Clara Wood Derr's political career began at an age and time period when most women were scarcely involved in politics. At the age of fifteen she was chosen to fill out the tax rolls for two villages in her home state of Michigan, and two years later was appointed Deputy Township Clerk of Gratiot County, Michigan, at the age of seventeen. Born and educated and already a politician in Michigan, Clara Wood moved to Cleveland in 1911 upon her marriage to Elmer Derr.
Clara Derr soon established herself in the civic life of Cleveland. She was active in the suffrage movement in Cleveland and was vice president of the Cleveland Federation of Women's Clubs (at that time the membership of this organization was 40,000). She also served as chair of the Women Speakers Bureau for the Mayor's War Committee. Her work in the Republican party included canvassing the state of Ohio to prepare women for suffrage.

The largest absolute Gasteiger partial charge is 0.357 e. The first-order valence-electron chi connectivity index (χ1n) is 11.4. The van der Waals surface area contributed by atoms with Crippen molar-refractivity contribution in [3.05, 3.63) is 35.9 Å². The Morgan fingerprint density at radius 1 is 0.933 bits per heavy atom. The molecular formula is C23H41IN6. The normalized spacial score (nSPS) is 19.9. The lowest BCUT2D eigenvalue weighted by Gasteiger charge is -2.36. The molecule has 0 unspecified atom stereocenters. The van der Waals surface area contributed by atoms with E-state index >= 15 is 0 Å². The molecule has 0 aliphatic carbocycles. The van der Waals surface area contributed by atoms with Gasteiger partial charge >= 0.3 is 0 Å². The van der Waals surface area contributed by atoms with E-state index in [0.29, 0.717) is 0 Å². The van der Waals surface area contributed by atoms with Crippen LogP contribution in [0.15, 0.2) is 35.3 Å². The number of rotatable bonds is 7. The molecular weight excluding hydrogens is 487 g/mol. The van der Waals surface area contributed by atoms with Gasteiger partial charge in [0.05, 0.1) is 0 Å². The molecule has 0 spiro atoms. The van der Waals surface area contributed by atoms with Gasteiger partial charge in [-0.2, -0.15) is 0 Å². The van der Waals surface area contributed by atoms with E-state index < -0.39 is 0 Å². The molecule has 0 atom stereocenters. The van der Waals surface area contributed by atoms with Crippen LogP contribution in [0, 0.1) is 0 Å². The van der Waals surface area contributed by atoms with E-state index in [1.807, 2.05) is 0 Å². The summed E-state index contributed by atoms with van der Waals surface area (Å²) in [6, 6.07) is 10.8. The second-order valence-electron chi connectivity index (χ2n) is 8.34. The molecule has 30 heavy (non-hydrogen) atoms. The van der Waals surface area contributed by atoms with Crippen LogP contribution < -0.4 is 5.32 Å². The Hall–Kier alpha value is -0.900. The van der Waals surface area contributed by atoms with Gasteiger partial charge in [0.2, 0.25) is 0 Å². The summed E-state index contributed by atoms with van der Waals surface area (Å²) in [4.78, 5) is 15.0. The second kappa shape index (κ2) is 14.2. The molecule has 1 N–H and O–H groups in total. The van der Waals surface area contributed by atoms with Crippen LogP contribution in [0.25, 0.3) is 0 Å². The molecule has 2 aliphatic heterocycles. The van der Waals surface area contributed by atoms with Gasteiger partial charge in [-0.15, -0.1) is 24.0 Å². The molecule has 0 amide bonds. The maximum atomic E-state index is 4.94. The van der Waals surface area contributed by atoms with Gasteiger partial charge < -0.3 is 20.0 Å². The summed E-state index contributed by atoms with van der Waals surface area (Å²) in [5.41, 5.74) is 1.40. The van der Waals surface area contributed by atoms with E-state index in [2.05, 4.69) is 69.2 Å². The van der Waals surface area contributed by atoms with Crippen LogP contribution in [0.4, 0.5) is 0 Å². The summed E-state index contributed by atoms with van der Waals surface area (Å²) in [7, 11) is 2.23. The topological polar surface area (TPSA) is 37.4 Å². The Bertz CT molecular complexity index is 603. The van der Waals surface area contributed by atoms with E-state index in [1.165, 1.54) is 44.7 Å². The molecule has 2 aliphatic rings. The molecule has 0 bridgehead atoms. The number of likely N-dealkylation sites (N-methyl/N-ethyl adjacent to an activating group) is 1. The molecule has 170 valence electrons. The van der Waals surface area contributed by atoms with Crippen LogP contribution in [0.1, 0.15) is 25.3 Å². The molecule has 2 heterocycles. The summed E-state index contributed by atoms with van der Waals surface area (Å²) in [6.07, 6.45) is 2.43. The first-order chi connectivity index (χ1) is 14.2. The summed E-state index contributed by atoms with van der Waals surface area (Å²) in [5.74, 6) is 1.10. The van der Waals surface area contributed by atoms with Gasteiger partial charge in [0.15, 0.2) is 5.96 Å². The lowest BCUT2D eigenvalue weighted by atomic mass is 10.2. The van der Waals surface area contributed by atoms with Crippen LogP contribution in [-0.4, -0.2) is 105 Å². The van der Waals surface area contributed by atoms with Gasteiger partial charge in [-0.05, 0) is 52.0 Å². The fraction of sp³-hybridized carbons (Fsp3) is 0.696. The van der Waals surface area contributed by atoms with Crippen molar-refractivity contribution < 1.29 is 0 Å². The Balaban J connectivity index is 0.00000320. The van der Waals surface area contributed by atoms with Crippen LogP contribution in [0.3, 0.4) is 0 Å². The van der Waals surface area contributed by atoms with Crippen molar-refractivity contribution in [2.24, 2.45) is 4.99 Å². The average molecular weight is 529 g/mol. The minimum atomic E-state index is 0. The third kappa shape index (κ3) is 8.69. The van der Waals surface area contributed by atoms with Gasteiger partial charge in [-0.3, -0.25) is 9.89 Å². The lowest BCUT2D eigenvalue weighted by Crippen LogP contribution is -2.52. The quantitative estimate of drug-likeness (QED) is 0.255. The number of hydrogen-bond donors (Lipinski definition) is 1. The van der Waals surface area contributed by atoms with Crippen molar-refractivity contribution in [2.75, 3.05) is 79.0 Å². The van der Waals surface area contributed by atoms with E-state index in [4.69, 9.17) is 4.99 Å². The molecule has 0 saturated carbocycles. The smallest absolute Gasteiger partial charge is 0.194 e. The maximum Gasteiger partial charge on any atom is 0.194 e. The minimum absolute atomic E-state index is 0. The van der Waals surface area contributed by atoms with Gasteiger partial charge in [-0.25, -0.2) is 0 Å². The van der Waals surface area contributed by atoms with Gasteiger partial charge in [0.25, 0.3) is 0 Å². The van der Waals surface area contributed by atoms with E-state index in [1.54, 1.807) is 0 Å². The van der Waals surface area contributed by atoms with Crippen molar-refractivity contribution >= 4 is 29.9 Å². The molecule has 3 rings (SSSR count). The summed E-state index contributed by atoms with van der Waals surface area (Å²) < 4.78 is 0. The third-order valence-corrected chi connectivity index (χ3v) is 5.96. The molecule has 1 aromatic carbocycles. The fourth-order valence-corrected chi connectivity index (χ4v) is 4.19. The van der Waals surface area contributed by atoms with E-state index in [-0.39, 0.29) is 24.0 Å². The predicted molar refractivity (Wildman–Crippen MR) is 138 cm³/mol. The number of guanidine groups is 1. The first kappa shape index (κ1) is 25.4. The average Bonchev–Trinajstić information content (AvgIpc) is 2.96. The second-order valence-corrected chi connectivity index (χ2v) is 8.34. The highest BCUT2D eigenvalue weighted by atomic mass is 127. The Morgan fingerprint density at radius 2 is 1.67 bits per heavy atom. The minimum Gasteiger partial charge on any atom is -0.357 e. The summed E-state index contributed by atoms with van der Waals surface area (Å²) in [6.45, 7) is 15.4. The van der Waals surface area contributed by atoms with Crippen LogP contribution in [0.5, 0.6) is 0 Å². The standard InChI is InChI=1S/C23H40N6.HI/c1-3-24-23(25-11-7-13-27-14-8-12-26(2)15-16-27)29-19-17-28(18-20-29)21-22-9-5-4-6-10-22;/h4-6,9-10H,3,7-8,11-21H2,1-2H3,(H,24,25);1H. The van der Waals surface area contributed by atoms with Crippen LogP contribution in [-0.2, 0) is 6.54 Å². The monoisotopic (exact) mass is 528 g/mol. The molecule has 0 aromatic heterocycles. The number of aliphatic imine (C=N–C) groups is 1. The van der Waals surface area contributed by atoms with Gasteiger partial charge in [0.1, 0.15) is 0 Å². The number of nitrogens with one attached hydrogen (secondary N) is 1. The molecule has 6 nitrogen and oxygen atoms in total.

Derr's work in the legislature often focused on children's issues, welfare, prison reform, transportation, and elections. She viewed herself as a servant to her constituents, with her work in the legislature dedicated to improving the conditions in the state and providing services to constituents. She was also a member of various community associations, including: the Women's Civic Club, the Women's Christian Temperance Union, the Daughters of the American Revolution, the League of Women Voters of Ohio, the Order of the Eastern Star, and the Republican Women of Ohio.
Biography courtesy of the Ohio Women's Policy and Research Commission